The Mistake That Killed John Wayne

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In 1956, the Duke starred in an epic biopic about Genghis Khan called "The Conqueror"—a casting decision that probably qualifies as one of history's greatest mistakes in and of itself. Personally, if we were cast as Genghis Khan in a film that required us to pretend Utah was the Gobi Desert and forced us to spout lines like, "I feel this Tartar woman is for me, and my blood says, take her!," we're pretty sure the shame would kill us. Sadly, however, it was more than shame that killed dozens of people involved in the movie's production.

Turns out, much of the filming for "The Conqueror" was done in Utah's Snow Canyon, about 150 miles downwind from a U.S. nuclear testing facility.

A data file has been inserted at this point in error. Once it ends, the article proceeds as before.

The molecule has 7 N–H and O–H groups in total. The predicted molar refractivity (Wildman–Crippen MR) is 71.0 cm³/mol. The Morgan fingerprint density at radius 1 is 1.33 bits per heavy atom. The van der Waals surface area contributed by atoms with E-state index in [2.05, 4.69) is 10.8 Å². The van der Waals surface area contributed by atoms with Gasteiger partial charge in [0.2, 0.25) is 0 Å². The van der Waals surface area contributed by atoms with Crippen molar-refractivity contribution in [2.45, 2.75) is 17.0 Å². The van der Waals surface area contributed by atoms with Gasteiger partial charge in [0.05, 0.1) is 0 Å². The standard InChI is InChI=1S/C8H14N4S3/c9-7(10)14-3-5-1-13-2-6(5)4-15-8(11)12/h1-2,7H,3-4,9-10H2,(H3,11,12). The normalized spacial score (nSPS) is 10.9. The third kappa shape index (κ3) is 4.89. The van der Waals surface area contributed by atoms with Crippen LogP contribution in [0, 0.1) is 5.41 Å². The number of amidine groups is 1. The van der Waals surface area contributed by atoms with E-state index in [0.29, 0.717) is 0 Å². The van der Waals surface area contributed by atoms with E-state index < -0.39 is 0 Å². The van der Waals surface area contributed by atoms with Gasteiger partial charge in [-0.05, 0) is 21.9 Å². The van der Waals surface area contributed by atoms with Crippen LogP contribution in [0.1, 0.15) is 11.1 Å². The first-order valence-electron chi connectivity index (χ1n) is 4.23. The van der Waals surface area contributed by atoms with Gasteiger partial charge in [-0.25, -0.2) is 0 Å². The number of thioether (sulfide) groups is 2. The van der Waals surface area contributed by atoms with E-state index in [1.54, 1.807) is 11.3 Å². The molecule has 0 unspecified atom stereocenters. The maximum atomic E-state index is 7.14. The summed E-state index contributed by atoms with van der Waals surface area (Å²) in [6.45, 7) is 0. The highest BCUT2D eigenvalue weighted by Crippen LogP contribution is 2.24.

Bomb.jpgWayne, along with director Dick Powell, costars Susan Hayward, Pedro Armendáriz, and Agnes Moorehead, and additional cast and crew members, lived in the shadow of this fallout for three months. The first signs of trouble cropped up in 1963 when Powell died of lymphoma and Armendáriz killed himself after being diagnosed with terminal cancer. More cancer deaths followed: Moorehead in 1974, Hayward in 1975, and John Wayne in 1979. Although the Duke's passing was popularly attributed to his years of smoking, People magazine later muckraked records showing that no fewer than 91 of the 220 people who worked on "The Conqueror" had contracted cancer—and more than half of those had died.

20-mistaikes.jpg---This summer, mental_floss is re-running parts of "The 20 Greatest Mistaikes in History," Maggie Koerth-Baker's cover story from March-April 2007. To order the back issue, click here. To see other installments in this series, click here.

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July 29, 2008 - 12:30am
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